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Does anyone on here like to read?  I do--voracious reader to be exact lol:)  I love just about anything--romance, fiction, and non-fiction.  I have an e-reader that I bought last August--a KOBO one from Chapters-Indigo here in Canada and I love it.
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I've been on a real reading tear lately, HockeyGal.  Last night I finished "Shanghai Girls" and read "You Had Me At Woof".  Mine are mostly from the library; don't have an ereader yet.  What are you reading these days? 
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[91...]

I. too like reading.

 

It passes time.

 

I love Bram Stoker's Dracula, can never get enough of it.

 

 

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I like reading if I can concentrate/ focus for long enough to get into the book.

 

Cultural Amnesia, Clive James

Life, Keith Richards

Book By Book, Michael Dirda

Somewhere Down A Crazy River, Robyn Catchlove

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I read everyday, always at bedtime. Right now I'm reading a collection of short stories by Ray Bradbury, have been reading a lot of short stories lately. As far as novels I've read all of Jonathan Kellerman's books and have read three Brian Freeman books which were all good.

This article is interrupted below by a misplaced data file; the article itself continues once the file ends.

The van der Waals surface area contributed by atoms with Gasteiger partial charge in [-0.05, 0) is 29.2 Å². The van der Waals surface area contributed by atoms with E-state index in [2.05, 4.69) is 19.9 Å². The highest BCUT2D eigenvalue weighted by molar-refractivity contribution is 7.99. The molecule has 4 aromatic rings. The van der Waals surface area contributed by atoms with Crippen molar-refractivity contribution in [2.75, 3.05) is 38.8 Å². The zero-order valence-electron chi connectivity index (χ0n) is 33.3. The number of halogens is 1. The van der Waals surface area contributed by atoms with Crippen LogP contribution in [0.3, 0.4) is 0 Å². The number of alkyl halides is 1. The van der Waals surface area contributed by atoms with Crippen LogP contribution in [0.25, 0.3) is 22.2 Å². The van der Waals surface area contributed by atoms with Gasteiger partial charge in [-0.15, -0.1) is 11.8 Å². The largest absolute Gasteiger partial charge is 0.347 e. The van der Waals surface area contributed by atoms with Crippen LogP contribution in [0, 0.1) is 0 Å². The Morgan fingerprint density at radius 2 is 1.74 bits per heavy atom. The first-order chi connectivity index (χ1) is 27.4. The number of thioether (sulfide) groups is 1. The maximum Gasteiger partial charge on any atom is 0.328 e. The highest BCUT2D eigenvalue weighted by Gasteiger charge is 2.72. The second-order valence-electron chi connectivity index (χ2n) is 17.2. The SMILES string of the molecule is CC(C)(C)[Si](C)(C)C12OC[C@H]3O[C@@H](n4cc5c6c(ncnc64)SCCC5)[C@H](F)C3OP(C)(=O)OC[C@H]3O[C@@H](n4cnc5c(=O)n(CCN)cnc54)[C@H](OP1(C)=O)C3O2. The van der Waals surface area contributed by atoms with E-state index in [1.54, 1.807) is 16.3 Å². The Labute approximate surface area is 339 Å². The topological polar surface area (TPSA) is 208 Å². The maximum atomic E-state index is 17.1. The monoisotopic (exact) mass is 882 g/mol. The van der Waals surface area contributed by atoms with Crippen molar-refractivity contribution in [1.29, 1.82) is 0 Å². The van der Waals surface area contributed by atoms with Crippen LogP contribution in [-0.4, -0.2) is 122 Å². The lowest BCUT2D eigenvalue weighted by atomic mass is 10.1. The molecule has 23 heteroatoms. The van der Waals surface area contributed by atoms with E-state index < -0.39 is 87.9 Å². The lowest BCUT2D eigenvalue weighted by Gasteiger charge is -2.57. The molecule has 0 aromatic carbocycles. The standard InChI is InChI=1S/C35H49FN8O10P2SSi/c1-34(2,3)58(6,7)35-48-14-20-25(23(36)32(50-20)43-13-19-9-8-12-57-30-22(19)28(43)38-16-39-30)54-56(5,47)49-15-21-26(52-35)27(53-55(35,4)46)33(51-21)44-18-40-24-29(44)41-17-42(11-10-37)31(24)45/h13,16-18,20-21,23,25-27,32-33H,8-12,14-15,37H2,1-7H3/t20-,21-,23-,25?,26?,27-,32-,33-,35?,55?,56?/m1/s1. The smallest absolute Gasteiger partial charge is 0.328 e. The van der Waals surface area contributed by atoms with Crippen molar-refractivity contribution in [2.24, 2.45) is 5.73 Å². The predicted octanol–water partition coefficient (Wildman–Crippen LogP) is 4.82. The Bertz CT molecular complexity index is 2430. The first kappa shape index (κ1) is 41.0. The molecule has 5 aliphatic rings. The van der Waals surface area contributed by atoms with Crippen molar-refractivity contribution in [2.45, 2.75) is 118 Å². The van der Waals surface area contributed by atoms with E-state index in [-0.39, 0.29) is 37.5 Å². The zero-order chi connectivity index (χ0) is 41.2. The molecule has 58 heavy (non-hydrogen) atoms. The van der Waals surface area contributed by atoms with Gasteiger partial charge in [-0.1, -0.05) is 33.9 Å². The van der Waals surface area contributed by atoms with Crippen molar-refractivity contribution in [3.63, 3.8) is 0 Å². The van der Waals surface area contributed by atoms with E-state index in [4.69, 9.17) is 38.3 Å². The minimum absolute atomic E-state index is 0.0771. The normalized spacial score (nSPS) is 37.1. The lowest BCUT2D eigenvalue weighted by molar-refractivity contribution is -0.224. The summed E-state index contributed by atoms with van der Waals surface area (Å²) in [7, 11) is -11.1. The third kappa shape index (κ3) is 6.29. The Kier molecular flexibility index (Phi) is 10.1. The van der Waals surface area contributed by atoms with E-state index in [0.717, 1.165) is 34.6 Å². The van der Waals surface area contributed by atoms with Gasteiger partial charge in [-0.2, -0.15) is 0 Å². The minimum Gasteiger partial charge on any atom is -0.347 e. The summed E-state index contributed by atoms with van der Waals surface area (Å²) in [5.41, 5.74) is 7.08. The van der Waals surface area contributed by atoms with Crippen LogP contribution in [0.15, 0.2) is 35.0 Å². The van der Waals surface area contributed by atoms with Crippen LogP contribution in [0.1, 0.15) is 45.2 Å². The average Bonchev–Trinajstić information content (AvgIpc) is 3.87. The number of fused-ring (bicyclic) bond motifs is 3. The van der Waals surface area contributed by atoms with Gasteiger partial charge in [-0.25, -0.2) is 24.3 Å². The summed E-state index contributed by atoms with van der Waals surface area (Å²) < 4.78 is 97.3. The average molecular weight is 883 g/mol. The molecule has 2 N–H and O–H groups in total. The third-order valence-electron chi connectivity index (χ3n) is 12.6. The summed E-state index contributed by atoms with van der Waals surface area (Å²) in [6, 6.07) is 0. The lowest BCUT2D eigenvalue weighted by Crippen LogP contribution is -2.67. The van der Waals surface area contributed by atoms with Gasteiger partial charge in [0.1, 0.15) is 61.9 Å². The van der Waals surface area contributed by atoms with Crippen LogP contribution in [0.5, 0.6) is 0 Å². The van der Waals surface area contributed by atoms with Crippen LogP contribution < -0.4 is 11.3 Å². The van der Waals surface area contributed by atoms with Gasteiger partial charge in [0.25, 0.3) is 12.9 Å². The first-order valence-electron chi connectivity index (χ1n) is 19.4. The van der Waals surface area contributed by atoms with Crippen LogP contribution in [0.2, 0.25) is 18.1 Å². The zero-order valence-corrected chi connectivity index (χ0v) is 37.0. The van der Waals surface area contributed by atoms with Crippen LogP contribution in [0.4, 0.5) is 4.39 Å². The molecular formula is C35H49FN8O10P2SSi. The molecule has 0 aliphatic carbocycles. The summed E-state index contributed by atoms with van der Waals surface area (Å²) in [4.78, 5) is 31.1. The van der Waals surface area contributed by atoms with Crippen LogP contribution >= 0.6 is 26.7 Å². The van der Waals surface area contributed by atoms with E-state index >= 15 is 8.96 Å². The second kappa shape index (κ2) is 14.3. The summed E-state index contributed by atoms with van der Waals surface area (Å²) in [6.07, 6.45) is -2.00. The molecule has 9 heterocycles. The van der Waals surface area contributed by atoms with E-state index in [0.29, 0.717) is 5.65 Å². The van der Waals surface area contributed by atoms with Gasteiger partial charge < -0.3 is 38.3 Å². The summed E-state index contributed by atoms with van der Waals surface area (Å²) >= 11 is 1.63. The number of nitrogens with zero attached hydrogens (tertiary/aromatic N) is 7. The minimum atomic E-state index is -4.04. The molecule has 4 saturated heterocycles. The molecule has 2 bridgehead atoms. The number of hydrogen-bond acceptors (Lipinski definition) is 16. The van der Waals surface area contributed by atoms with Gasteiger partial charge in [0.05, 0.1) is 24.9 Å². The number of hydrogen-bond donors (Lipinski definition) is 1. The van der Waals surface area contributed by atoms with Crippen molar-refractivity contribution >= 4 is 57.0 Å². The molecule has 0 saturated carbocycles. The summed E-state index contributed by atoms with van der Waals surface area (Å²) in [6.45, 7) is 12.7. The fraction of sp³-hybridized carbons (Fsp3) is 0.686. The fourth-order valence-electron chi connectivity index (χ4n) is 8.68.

Jeff M.

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The way Truman Capote captured the essence of the characters while writing, "In Cold Blood", I thought, was brilliant.

 

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I've been on a real reading tear lately, HockeyGal.  Last night I finished "Shanghai Girls" and read "You Had Me At Woof".  Mine are mostly from the library; don't have an ereader yet.  What are you reading these days? 

 

I am reading a lot of Debbie MacComber--just finished the Cedar Cove Series and starting the Blossom Street one now.

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Marthakicks.. I read "Shantaram" :) quite a few years ago now when it was recommended to me by a very smart lady in my philosophy class. She thought it was a brilliant book.

 

"Shantaram" or Gregory David Roberts, is an Australian, & it starts off when he escaped in broad daylight, over a wall of a gaol in Melbourne ,then visits a philosophy professor. The book goes on to tell of his subsequent adventures in India. He had had addiction problems.

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I love to read, mostly the classics. Vladimir Nabokov is my favorite author.

 

Unfortunately I haven't been able to keep my mind concentrated on anything long for a couple of years.

 

I did read Treasure Island this week and enjoyed it.

 

For the last, year before joining benzo withdrawal support forums I spent hours on news and political sites. I have cut way down on that because, well, it gets a little overwhelming.

 

 

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I love to read, mostly the classics. Vladimir Nabokov is my favorite author.

 

Unfortunately I haven't been able to keep my mind concentrated on anything long for a couple of years.

 

I did read Treasure Island this week and enjoyed it.

 

For the last, year before joining benzo withdrawal support forums I spent hours on news and political sites. I have cut way down on that because, well, it gets a little overwhelming.